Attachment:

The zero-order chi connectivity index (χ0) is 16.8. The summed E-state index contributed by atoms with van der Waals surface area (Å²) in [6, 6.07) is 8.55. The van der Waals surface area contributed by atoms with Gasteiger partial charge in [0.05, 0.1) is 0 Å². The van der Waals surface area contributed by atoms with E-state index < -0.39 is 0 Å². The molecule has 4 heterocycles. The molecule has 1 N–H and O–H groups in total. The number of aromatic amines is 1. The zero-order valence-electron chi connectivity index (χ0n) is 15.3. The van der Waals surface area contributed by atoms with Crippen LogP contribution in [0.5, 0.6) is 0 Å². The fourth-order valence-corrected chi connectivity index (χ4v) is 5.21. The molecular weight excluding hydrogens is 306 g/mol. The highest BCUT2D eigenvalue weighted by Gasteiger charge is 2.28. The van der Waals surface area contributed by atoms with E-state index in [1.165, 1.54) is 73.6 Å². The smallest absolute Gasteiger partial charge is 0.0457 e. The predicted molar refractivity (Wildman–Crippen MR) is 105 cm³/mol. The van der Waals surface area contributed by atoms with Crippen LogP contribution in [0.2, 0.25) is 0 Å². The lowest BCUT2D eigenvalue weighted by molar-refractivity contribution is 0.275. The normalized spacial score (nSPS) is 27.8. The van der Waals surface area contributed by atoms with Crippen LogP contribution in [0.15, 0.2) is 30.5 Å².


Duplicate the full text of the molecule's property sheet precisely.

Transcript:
The zero-order chi connectivity index (χ0) is 16.8. The summed E-state index contributed by atoms with van der Waals surface area (Å²) in [6, 6.07) is 8.55. The van der Waals surface area contributed by atoms with Gasteiger partial charge in [0.05, 0.1) is 0 Å². The van der Waals surface area contributed by atoms with E-state index < -0.39 is 0 Å². The molecule has 4 heterocycles. The molecule has 1 N–H and O–H groups in total. The number of aromatic amines is 1. The zero-order valence-electron chi connectivity index (χ0n) is 15.3. The van der Waals surface area contributed by atoms with Crippen LogP contribution in [0.5, 0.6) is 0 Å². The fourth-order valence-corrected chi connectivity index (χ4v) is 5.21. The molecular weight excluding hydrogens is 306 g/mol. The highest BCUT2D eigenvalue weighted by Gasteiger charge is 2.28. The van der Waals surface area contributed by atoms with E-state index in [1.165, 1.54) is 73.6 Å². The smallest absolute Gasteiger partial charge is 0.0457 e. The predicted molar refractivity (Wildman–Crippen MR) is 105 cm³/mol. The van der Waals surface area contributed by atoms with Crippen LogP contribution in [0.2, 0.25) is 0 Å². The lowest BCUT2D eigenvalue weighted by molar-refractivity contribution is 0.275. The normalized spacial score (nSPS) is 27.8. The van der Waals surface area contributed by atoms with Crippen LogP contribution in [0.15, 0.2) is 30.5 Å².